Since PiFM measures the sample’s polarizability, the sample does not need to be at a resonance to produce PiFM signal. With almost all samples, PiFM generates excellent contrast between different materials due to their different optical response at a given wavelength. In this example, PiFM is able to detect the presence of monolayer of material, which is difficult to discern from topography.
Growth of grains are seen as MoSe2 is laser heated in the presence of phosphorus. While AFM topography shows random grain structure, PiFM signal shows that triangular region surrounding each grain has very weak PiFM signal suggesting the presence of a thin layer of material with a unique optical property. The triangular layer seems to be aligned to the hexagonal lattice of the MoSe2 underlayer. (excitation wavelength = 12.2 μm, 1μm x 1 μm image)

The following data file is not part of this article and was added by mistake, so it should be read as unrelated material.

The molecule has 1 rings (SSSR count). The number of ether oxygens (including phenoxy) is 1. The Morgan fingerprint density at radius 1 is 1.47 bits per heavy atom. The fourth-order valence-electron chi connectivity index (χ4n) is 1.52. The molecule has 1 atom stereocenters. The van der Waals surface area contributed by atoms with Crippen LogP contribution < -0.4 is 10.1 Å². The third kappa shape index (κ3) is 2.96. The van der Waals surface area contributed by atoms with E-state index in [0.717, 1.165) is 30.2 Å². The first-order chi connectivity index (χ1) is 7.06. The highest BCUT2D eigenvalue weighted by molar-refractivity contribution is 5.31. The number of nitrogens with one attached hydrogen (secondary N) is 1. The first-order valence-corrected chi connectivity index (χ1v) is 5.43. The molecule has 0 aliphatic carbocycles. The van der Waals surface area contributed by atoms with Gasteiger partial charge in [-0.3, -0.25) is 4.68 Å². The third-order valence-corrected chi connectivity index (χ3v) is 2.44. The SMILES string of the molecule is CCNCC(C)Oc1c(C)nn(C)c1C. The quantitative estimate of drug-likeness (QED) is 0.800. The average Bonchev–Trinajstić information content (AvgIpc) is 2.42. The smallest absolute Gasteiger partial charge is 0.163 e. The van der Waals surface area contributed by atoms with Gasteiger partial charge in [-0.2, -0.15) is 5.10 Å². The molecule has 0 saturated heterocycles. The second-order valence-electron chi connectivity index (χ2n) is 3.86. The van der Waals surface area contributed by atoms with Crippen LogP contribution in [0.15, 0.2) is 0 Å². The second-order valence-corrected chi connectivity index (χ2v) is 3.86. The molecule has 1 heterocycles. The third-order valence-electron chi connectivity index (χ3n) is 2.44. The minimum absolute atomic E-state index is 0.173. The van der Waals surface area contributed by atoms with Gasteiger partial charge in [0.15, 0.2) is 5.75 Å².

The triangular shapes in PiFM can be correlated features in topography when guided by the PiFM outline (look for the ones circled in red). By using an extreme look-up table (images on the right), the triangular shapes in topography become more recognizable. The cross-section in topography (along region corresponding to the yellow line in PiFM image) reveals that the triangular layer is about 0.5 nm thick, suggesting that the triangular regions may be monolayer of material.